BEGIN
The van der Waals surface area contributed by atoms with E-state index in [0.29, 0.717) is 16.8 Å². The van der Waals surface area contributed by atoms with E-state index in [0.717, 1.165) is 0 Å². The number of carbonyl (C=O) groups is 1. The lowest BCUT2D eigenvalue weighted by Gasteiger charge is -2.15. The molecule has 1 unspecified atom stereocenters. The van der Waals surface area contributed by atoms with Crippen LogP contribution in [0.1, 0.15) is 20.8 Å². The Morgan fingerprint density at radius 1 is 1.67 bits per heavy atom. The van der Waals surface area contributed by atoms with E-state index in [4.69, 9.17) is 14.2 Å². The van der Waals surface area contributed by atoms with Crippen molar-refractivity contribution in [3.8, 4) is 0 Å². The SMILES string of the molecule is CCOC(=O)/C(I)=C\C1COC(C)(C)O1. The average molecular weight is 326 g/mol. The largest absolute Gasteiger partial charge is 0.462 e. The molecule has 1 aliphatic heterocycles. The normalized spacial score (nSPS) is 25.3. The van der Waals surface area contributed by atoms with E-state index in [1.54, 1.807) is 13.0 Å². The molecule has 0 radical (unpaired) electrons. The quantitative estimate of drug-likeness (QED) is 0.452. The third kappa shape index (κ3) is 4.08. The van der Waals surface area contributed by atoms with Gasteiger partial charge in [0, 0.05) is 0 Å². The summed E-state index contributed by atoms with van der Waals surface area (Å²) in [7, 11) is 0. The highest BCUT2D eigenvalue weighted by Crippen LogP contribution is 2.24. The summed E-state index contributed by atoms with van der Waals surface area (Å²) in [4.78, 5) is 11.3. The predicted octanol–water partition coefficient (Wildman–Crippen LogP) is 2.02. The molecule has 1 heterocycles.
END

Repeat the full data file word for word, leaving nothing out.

The van der Waals surface area contributed by atoms with E-state index in [0.29, 0.717) is 16.8 Å². The van der Waals surface area contributed by atoms with E-state index in [0.717, 1.165) is 0 Å². The number of carbonyl (C=O) groups is 1. The lowest BCUT2D eigenvalue weighted by Gasteiger charge is -2.15. The molecule has 1 unspecified atom stereocenters. The van der Waals surface area contributed by atoms with Crippen LogP contribution in [0.1, 0.15) is 20.8 Å². The Morgan fingerprint density at radius 1 is 1.67 bits per heavy atom. The van der Waals surface area contributed by atoms with E-state index in [4.69, 9.17) is 14.2 Å². The van der Waals surface area contributed by atoms with Crippen molar-refractivity contribution in [3.8, 4) is 0 Å². The SMILES string of the molecule is CCOC(=O)/C(I)=C\C1COC(C)(C)O1. The average molecular weight is 326 g/mol. The largest absolute Gasteiger partial charge is 0.462 e. The molecule has 1 aliphatic heterocycles. The normalized spacial score (nSPS) is 25.3. The van der Waals surface area contributed by atoms with E-state index in [1.54, 1.807) is 13.0 Å². The molecule has 0 radical (unpaired) electrons. The quantitative estimate of drug-likeness (QED) is 0.452. The third kappa shape index (κ3) is 4.08. The van der Waals surface area contributed by atoms with Gasteiger partial charge in [0, 0.05) is 0 Å². The summed E-state index contributed by atoms with van der Waals surface area (Å²) in [7, 11) is 0. The highest BCUT2D eigenvalue weighted by Crippen LogP contribution is 2.24. The summed E-state index contributed by atoms with van der Waals surface area (Å²) in [4.78, 5) is 11.3. The predicted octanol–water partition coefficient (Wildman–Crippen LogP) is 2.02. The molecule has 1 heterocycles.